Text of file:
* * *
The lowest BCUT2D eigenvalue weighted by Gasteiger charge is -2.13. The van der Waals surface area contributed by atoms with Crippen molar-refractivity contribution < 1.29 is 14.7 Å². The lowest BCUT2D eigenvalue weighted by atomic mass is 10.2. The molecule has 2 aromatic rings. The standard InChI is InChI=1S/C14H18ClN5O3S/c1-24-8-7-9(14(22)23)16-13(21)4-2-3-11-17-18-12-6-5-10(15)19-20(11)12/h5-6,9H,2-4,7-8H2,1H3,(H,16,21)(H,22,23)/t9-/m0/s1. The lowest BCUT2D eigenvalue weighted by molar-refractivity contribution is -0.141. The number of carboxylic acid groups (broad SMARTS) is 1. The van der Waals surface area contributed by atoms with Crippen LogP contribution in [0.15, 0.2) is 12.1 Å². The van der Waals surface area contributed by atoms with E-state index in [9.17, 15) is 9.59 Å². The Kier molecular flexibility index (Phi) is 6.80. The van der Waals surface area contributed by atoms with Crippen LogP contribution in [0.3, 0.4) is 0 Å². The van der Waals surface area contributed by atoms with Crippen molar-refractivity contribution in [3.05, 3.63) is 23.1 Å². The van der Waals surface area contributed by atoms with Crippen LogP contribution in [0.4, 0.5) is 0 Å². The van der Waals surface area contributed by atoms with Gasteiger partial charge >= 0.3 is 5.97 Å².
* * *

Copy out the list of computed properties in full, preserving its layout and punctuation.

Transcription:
The lowest BCUT2D eigenvalue weighted by Gasteiger charge is -2.13. The van der Waals surface area contributed by atoms with Crippen molar-refractivity contribution < 1.29 is 14.7 Å². The lowest BCUT2D eigenvalue weighted by atomic mass is 10.2. The molecule has 2 aromatic rings. The standard InChI is InChI=1S/C14H18ClN5O3S/c1-24-8-7-9(14(22)23)16-13(21)4-2-3-11-17-18-12-6-5-10(15)19-20(11)12/h5-6,9H,2-4,7-8H2,1H3,(H,16,21)(H,22,23)/t9-/m0/s1. The lowest BCUT2D eigenvalue weighted by molar-refractivity contribution is -0.141. The number of carboxylic acid groups (broad SMARTS) is 1. The van der Waals surface area contributed by atoms with Crippen LogP contribution in [0.15, 0.2) is 12.1 Å². The van der Waals surface area contributed by atoms with E-state index in [9.17, 15) is 9.59 Å². The Kier molecular flexibility index (Phi) is 6.80. The van der Waals surface area contributed by atoms with Crippen LogP contribution in [0.3, 0.4) is 0 Å². The van der Waals surface area contributed by atoms with Crippen molar-refractivity contribution in [3.05, 3.63) is 23.1 Å². The van der Waals surface area contributed by atoms with Crippen LogP contribution in [0.4, 0.5) is 0 Å². The van der Waals surface area contributed by atoms with Gasteiger partial charge >= 0.3 is 5.97 Å².